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'The Iron Lady' And Four Other Memorable Meryl Streep Portrayals Of Real People

April 9th, 2012 2:45pm EDT

The Iron Lady This week, the DVD/Blu-Ray release of “The Iron Lady” hits stores. The film garnered Meryl Streep 29 different acting award nominations, including her 17th Academy Award nomination (and third win) and her 26th Golden Globe Award nomination (and eighth win), solidifying her place in Hollywood as the most-nominated actor in the history of the industry. The film was released to mixed reviews but it is her performance as Britain’s first (and thus far only) female Prime Minister, Margaret Thatcher that makes this movie a compelling viewing. Streep has made a name for herself turning real people into memorable movie characters but of her three Academy Awards only her win for portraying Margaret Thatcher was for a non-fictional character. We thought the release of “The Iron Lady” was a great time to look back on five of Meryl Streep’s most memorable depictions of real-life people.

Silkwood (as Karen Silkwood) 1983: Nominated for an Academy Award, a Golden Globe and a BAFTA (but winning none) for her performance as the doomed titular character, Streep played union activist and chemical technician Karen Silkwood in one of her more understated roles. Drastically changing her look with a short, dark haircut and adding a soft accent to reflect Silkwood’s Texas roots, Streep immerses herself in the role of a blue-collar worker who can barely make ends meet. Nothing over the top, just a quite, tragic performance of a woman who continued to fight even when she was in over her head. Iconic movie moment: Streep, as Silkwood, getting what has come to be known as a “Silkwood Shower”.

A Cry in the Dark (as Lindy Chamberlain) 1988: Another Academy Award nomination coupled with another Golden Globe nom. As she did in Silkwood, Streep played another real-life character most of the film-viewing public would come to know mostly just through her portrayal. With shorter, darker, hair, and an Australian accent, Streep made us believe she was the mother of three happily camping when her infant daughter disappeared. The movie teeters on melodrama and might have been better suited for the small screen, but Streep’s performance rises about the plodding direction and tedious tempo of the film. Iconic movie moment: “The dingo took my baby”.

Angels in America (as Ethel Rosenberg) 2003: No Oscar considerations for this HBO film, but there was an Emmy Award and a Golden Globe for her multiple-character performances. Streep goes all out in ‘Angels’, portraying an angel, an older, male rabbi, the Mormon mother of a closeted gay man and the ghost of Ethel Rosenberg haunting Al Pacino’s Roy Cohn, but it’s her performance as Rosenberg that stands out the most. “Angels’ is a wonderful example of how Streep can submerge herself into a role and get lost in it without losing the intangible quality that is classic Meryl Streep. Iconic movie moment: Rosenberg tells Cohn on his deathbed that he was disbarred. “I wanted the news should come from me…”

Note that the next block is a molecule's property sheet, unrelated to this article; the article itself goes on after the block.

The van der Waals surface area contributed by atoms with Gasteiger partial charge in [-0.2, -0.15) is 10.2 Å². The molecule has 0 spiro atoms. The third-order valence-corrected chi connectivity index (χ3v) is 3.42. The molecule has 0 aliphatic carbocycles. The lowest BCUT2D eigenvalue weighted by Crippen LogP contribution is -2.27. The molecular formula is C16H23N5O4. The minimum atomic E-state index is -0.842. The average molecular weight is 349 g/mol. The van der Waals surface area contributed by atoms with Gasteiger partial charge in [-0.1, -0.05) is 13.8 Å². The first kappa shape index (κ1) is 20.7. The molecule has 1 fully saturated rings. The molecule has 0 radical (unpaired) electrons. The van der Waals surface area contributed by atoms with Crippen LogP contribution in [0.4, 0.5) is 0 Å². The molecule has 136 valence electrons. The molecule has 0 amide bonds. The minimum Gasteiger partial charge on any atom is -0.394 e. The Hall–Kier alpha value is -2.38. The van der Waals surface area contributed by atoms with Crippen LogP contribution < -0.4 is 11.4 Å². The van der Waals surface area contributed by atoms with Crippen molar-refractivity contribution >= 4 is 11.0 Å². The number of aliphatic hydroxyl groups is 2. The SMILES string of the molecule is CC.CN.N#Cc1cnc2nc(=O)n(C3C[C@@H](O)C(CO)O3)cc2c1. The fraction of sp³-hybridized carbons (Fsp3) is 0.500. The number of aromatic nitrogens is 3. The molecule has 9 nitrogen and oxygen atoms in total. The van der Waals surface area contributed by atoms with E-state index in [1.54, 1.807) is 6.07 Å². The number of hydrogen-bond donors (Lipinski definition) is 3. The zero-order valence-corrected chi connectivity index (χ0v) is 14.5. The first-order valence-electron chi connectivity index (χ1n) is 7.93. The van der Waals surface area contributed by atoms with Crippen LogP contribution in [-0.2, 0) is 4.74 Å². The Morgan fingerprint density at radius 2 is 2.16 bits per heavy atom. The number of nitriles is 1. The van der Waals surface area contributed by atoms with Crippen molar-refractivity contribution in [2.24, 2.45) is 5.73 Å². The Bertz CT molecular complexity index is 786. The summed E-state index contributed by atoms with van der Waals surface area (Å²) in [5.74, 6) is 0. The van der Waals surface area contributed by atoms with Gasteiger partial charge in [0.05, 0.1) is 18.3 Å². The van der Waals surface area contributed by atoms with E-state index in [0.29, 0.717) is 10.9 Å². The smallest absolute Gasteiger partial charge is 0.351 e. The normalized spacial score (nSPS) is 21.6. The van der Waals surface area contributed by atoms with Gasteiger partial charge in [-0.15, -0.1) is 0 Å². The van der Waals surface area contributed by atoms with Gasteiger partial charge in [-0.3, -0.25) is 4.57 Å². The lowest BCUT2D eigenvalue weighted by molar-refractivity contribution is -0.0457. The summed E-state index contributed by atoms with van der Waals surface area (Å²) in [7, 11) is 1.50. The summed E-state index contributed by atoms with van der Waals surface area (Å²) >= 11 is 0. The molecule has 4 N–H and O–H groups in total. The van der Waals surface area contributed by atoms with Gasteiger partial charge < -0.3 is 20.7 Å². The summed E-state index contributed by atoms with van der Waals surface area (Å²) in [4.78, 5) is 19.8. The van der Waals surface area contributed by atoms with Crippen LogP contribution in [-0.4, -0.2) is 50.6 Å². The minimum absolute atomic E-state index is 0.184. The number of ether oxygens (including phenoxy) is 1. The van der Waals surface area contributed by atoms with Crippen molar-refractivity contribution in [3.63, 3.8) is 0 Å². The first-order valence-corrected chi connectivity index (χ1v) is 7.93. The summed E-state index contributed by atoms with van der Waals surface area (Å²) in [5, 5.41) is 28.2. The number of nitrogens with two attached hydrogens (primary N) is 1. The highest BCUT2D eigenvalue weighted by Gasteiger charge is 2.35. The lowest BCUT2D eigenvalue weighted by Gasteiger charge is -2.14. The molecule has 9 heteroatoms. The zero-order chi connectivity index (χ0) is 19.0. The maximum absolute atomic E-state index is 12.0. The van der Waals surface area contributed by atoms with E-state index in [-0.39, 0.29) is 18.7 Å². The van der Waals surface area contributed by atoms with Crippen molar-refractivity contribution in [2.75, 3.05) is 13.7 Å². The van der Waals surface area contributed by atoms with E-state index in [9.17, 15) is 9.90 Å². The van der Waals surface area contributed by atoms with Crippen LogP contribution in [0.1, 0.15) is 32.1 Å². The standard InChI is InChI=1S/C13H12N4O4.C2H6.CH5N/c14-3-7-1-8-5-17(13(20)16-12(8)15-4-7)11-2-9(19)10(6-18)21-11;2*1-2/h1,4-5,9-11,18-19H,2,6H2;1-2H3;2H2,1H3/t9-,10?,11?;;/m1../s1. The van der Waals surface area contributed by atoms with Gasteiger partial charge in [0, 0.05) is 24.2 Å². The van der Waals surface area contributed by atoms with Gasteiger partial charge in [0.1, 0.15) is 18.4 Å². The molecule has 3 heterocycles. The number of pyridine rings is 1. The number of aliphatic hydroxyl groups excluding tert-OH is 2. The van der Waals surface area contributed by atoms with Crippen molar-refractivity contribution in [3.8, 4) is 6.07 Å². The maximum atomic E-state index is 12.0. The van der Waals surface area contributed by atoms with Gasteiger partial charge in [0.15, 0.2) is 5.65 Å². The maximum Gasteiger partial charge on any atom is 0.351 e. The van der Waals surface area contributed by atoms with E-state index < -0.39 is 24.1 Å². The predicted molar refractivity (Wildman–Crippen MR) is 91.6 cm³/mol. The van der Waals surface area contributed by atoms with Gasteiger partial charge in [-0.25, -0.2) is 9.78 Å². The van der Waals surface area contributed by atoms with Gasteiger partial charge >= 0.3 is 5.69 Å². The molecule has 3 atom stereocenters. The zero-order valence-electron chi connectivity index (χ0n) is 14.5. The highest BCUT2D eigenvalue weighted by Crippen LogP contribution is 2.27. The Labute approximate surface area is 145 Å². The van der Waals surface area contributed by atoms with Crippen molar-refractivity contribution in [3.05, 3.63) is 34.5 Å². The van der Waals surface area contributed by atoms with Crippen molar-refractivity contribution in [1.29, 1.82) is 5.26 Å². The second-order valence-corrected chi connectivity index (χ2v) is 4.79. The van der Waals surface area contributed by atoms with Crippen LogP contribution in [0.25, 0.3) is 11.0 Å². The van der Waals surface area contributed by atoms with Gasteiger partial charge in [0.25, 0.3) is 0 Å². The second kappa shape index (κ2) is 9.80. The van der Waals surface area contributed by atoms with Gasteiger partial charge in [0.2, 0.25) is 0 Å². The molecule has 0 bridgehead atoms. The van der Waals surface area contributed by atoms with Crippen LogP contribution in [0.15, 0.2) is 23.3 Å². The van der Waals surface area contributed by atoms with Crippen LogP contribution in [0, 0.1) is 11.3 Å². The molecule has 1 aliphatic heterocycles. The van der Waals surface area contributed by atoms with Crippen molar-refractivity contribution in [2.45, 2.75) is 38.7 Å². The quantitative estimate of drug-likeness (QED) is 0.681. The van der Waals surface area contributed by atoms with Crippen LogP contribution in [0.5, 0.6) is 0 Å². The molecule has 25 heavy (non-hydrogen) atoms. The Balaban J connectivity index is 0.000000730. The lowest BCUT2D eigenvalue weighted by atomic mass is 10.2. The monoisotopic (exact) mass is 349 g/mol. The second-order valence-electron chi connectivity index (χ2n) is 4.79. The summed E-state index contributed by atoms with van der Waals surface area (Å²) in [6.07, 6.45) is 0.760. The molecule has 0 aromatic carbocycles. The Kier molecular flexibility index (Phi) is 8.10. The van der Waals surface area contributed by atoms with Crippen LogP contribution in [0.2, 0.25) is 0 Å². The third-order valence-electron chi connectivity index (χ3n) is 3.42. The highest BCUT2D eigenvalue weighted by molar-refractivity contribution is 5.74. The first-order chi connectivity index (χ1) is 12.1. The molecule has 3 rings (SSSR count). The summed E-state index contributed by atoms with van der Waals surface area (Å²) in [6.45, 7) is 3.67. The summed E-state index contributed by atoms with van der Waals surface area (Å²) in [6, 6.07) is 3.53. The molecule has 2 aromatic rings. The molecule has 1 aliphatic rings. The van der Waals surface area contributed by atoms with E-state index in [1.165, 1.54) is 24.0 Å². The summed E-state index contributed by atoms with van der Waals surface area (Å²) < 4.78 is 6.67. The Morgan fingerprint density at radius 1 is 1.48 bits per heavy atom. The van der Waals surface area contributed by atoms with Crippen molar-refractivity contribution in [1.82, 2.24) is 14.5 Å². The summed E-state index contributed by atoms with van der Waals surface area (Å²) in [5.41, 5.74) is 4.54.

Julie and Julia (as Julia Child) 2009: It is a testament to Streep that she took a famous person so embedded in the psyche of people all over the world and made her into a fresh, unique and fun character. Most portrayals of The French Chef are over the top but Steep plays her close enough to the vest that she doesn’t turn into a caricature of the woman she’s portraying, just a warm, relatable woman with a passion she wouldn’t let other squelch. Iconic movie moment: If you ever watched the real Julia Child, close your eyes and listen to Streep say “I’m Julia Child… bon appetite!” and you won’t be able to tell the difference.

The Iron Lady (as Margaret Thatcher) 2011: The film opens with an elderly Margaret Thatcher entering a grocery store to buy a pint of milk. As she slowly approaches the cashier, you can see how frail and old she’s become. One quick glance and for a moment there is no doubt you are looking at the Margaret Thatcher…except you aren’t. To her credit, Streep is always quick to remind people that makeup artist J. Roy Helland has a lot to do with her success in roles like this one and makeup plays a big part in why Streep is so believable as The Iron Lady. But there is no denying that, as she seems to do with all her roles, Meryl Streep decided she was going to become Margaret Thatcher and she did. Her mannerisms, her voice, the roll of her eyes, it’s all Maggie and it’s all Meryl. Iconic movie moment: After being told she won't be taken seriously becasue her voice is screechy and she needs to calm down, "If the Right Honourable gentleman could perhaps attend more closely to what I'm saying rather than how i am saying it, he may receive a valuable education in spite of himself!"

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